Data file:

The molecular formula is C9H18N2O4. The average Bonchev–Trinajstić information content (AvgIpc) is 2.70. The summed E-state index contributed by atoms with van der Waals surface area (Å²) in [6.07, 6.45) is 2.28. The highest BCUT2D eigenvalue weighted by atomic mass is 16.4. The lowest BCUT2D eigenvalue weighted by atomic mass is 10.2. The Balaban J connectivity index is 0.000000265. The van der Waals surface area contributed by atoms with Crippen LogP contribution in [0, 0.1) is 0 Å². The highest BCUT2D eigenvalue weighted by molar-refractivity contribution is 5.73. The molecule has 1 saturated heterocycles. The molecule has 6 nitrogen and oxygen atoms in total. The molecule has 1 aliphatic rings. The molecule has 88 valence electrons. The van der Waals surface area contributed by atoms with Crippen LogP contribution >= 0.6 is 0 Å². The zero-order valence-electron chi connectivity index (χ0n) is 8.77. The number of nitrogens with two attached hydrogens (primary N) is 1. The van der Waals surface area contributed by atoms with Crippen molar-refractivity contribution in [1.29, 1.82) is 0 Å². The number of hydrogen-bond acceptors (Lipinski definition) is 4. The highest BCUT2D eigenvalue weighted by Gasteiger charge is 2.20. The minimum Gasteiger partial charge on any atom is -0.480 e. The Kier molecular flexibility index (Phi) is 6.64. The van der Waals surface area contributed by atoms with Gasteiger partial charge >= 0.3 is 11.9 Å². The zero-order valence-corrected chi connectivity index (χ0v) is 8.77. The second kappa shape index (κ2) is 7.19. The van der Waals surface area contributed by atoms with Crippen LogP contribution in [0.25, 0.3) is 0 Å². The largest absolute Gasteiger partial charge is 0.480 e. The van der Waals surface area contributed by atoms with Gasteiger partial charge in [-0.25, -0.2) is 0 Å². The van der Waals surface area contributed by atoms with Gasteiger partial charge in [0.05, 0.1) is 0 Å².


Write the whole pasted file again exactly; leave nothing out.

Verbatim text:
The molecular formula is C9H18N2O4. The average Bonchev–Trinajstić information content (AvgIpc) is 2.70. The summed E-state index contributed by atoms with van der Waals surface area (Å²) in [6.07, 6.45) is 2.28. The highest BCUT2D eigenvalue weighted by atomic mass is 16.4. The lowest BCUT2D eigenvalue weighted by atomic mass is 10.2. The Balaban J connectivity index is 0.000000265. The van der Waals surface area contributed by atoms with Crippen LogP contribution in [0, 0.1) is 0 Å². The highest BCUT2D eigenvalue weighted by molar-refractivity contribution is 5.73. The molecule has 1 saturated heterocycles. The molecule has 6 nitrogen and oxygen atoms in total. The molecule has 1 aliphatic rings. The molecule has 88 valence electrons. The van der Waals surface area contributed by atoms with Crippen LogP contribution >= 0.6 is 0 Å². The zero-order valence-electron chi connectivity index (χ0n) is 8.77. The number of nitrogens with two attached hydrogens (primary N) is 1. The van der Waals surface area contributed by atoms with Crippen molar-refractivity contribution in [1.29, 1.82) is 0 Å². The number of hydrogen-bond acceptors (Lipinski definition) is 4. The highest BCUT2D eigenvalue weighted by Gasteiger charge is 2.20. The minimum Gasteiger partial charge on any atom is -0.480 e. The Kier molecular flexibility index (Phi) is 6.64. The van der Waals surface area contributed by atoms with Gasteiger partial charge >= 0.3 is 11.9 Å². The zero-order valence-corrected chi connectivity index (χ0v) is 8.77. The second kappa shape index (κ2) is 7.19. The van der Waals surface area contributed by atoms with Crippen LogP contribution in [0.25, 0.3) is 0 Å². The largest absolute Gasteiger partial charge is 0.480 e. The van der Waals surface area contributed by atoms with Gasteiger partial charge in [-0.25, -0.2) is 0 Å². The van der Waals surface area contributed by atoms with Gasteiger partial charge in [0.05, 0.1) is 0 Å².